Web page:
During their visit to Manchester, Mr Idrissov and Ms Godunova attended the Conservative Party Conference. They met with prominent UK MPs and politicians, including Sir Patrick McLoughlin, Chairman of the Conservative Party of the UK; Mr Alec Shelbrooke, Vice-Chairman (International) of the Conservative Party; Mr Bob Stuart, Chairman of the All Party Parliamentary Group for Kazakhstan; Paul Scully MP; Mr Thomas Tugendhat, Chair of the Foreign Affairs Select Committee; among others. The meetings focused on co-operation between Kazakhstan and the United Kingdom, as well as the strengthening relations between the Nur Otan Party and Conservative Party.
Ambassador Idrissov also met with Councillor Eddy Newman, Lord Mayor of Manchester, during which they discussed opportunities for expanding bilateral economic, cultural, and humanitarian co-operation. Specific issues included co-operation in the energy sector; use of advanced technologies; and advancements in innovation, logistics, and transport infrastructure. Manchester – the world's first industrial city and now the UK's largest hub for industries and engineering – is home to a wealth of experience in engineering; the textile, chemical, and light industries; renewable energy sources; and the digitisation of the economy.
In looking at ways to increase interaction between Kazakhstan and Britain, the two sides discussed developing business co-operation between the technological hubs of Manchester and Almaty, as well as strengthening co-operation in nuclear non-proliferation. Manchester is an active member of the 'Mayors for Peace' programme, a global initiative founded in 1982 to promote the idea of a nuclear-free world. Eddy Newman said he respected and appreciated President Nursultan Nazarbayev's stance towards nuclear safety and disarmament. Newman noted that the President's example has inspired supporters of a nuclear-free world around the globe.
The Lord Mayor of Manchester commended Kazakhstan's economic and social reforms, and emphasized the contribution of Kazakhstan in ensuring global nuclear safety.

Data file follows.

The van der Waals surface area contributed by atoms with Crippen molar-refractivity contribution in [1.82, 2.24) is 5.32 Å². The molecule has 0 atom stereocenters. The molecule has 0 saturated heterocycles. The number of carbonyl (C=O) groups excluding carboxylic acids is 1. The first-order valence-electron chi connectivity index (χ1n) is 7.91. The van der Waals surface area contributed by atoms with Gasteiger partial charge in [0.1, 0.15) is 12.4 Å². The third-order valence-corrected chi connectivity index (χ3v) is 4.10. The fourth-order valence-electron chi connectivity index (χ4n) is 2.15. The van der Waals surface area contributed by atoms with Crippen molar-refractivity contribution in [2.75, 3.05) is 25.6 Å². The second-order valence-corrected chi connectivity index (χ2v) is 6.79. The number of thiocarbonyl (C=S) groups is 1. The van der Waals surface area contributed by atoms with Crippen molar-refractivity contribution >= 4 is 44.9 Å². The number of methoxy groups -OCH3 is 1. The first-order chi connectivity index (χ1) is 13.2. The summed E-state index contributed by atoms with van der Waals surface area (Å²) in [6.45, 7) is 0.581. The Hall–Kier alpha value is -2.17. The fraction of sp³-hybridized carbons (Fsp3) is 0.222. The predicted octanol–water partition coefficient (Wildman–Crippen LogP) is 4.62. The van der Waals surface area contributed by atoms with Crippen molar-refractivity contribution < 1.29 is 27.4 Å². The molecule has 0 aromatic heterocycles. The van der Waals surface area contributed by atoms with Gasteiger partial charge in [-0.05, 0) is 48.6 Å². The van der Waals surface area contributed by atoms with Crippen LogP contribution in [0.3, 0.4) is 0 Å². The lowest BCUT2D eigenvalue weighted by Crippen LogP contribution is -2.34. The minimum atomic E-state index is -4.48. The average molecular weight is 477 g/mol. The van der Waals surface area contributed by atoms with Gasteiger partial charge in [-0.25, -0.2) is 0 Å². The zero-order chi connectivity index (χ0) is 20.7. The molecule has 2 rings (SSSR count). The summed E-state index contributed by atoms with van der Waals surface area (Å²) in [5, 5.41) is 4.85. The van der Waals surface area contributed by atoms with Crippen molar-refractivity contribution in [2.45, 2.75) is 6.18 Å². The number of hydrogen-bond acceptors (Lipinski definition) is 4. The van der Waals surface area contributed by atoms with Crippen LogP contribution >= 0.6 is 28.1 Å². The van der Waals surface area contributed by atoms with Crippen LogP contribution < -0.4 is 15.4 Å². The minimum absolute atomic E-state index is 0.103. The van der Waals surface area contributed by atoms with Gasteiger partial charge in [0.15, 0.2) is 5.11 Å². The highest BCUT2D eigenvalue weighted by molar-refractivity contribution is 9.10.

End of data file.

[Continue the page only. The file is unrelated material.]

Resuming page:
Ambassador Idrissov also visited the University of Manchester, a leading UK university boasting 25 Nobel laureates among its past and present students and staff. Mr Idrissov attended the university's National Graphene Institute and met with Prof Luke Georghiou, Vice-President for Research and Innovation, and Prof Vladimir Falko, Research Director of the NGI.
Both sides noted opportunities for co-operation between the University of Manchester and Kazakh universities, and discussed possibilities for organising training courses for Kazakh specialists. University of Manchester representatives welcomed a number of Kazakh students who are studying at the university, and expressed a special interest in offering courses for Kazakh students and university staff across a range of programmes.
It is worth noting that in 2004, scientists from the University of Manchester discovered graphene - a material consisting of a single layer of carbon atoms and stronger than steel. Graphene, capable of radically changing the way energy is produced and consumed, was presented at the British pavilion at the international exhibition EXPO 2017 in Astana.
The visit of Ambassador Idrissov and Ms Godunova to Manchester continued with a meeting with Kazakh students who are studying at the University of Manchester. Currently, approximately 100 Kazakh students are enrolled at the university.
Ambassador Idrissov also visited the Ribchester Museum, the home of the Ribchester tamga – a family symbol for the ancient Scythians, Sarmatians, and other nomadic tribes. Tamga, which was discovered during archaeological excavations in Ribchester in the 1970s, is constructed from lead and is bent into an elaborate and decorative shape. It is assumed that tamga was a symbol of kinship in one of the Sarmatian groups within the troops of the King Arthur in Ribchester. Tamga was considered a symbol of tribes, clans, and individual families.
Ambassador Idrissov noted the deep historic ties between the British Islands and the Great Steppe, and welcomed further expansion of cultural and humanitarian co-operation between the two countries.